August 21.—Not having seen the natives for the last two days, I thought I might venture to explore the watercourse we were encamped upon, and set off on horseback immediately after breakfast, accompanied by Mr. Scott.
We traced up its stony and rugged bed for about seven miles among the hills, to a point where the scenery was peculiarly grand and sublime. The cliffs rose perpendicularly from the channel of the watercourse to a height of from six to eight hundred feet, towering above us in awful and imposing prominencies. At their base was a large pool of clear though brackish water; and a little beyond a clump of rushes, indicating the existence of a spring. In the centre of these rushes the natives had dug a small well, but the water was no better than that in the larger pool.
The natives generally resort to such places as these when the rain water is dried up in the plains or among the hills immediately skirting them. Far among the fastnesses of the interior ranges, these children of the wilds find resources which always sustain them when their ordinary supplies are cut off; but they are not of corresponding advantage to the explorer, because they are difficult of access, not easily found, and seldom contain any food for his horses, so that he can barely call at them and pass on. Such was the wretched and impracticable character of the country in which we were now placed.
Having tied up our horses, Mr. Scott and I ascended to the top of the high cliff by winding along the ridges at the back of it. From its summit we had an extensive view, and I was enabled to take several angles. One of the high peaks in the Mount Deception range bearing S. 35 degrees W. about five miles off I named Mount Scott. To the east were seen high ranges, to which I had sent my overseer. Descending the hill we examined the course of the watercourse a few miles further, and ascertaining that there was no more water in it, retraced our steps towards the depot, somewhat fatigued with clambering up rocky ranges under the oppressive heat of an almost tropical sun.
In the course of the morning Mr. Scott shot a rock wallabie of rather a large species, and many more were seen about the high perpendicular cliff under which we had found the water. These singular animals appeared to have a wonderful facility for scaling precipices, for they leapt and clambered up among the steep sides of the cliffs in a manner quite incredible, and where it was perfectly impossible for any human being to follow them.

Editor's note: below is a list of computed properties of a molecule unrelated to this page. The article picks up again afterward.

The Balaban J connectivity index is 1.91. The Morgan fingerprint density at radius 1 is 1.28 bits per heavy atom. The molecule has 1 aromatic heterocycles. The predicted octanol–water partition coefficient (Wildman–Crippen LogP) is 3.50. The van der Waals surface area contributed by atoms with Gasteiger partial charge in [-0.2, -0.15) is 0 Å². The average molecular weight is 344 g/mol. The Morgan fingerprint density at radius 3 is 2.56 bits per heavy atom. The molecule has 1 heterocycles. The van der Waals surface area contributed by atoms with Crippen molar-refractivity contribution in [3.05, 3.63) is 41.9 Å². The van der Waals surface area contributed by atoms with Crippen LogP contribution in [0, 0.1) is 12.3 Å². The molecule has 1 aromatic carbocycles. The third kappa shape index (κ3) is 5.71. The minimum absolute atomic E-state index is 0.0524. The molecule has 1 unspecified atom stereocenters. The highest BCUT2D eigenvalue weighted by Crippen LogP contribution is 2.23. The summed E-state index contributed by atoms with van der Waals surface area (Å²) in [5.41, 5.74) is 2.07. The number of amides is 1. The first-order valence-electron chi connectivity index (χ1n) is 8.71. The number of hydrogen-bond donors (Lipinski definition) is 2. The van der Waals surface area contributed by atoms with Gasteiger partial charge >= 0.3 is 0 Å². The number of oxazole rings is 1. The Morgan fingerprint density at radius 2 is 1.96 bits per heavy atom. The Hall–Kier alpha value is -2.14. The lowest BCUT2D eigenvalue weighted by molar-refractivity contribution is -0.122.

In the evening the overseer and native boy returned, they had traced up the watercourse I turned back from on the 5th of August, and had found water in it about eight miles beyond where I gave up the search. They had also visited the native camp where the two little children had been left deserted, they were now gone, and the whole plain around had been strewed with green boughs. The handkerchief I had tied round the eldest child had been taken off and left at the camp, the natives probably dreading to have anything to do with property belonging to such fearful enchanters as they doubtless suspected us to be.
Our party being once more all together, it became necessary to decide upon our future movements, the water in the hole at the depot being nearly all used, and what was left being very muddy and unpalatable. Before I abandoned our present position, however, I was anxious to make a journey to the shores of Lake Torrens to the westward; I had already visited its basin at points fully 150 miles apart, viz. in about 29 degrees 10 minutes S. latitude, and in 31 degrees 30 minutes S. I had also traced its course from various heights in Flinders range, from which it was distinctly visible, and in my mind, had not the slightest doubt that it was one continuous and connected basin. Still, from the hills of our present depot, it was not visible to the north of west, and I should not have felt myself justified in going away to the eastward, without positively ascertaining its connection with the basin I was at to the north–west; accordingly, as soon as the overseer returned I got ready for another harassing and uninteresting journey to the westward.
- Category: Edward John Eyre - Vol 1 - Ch 6
- Written by Edward John Eyre
- Hits: 1898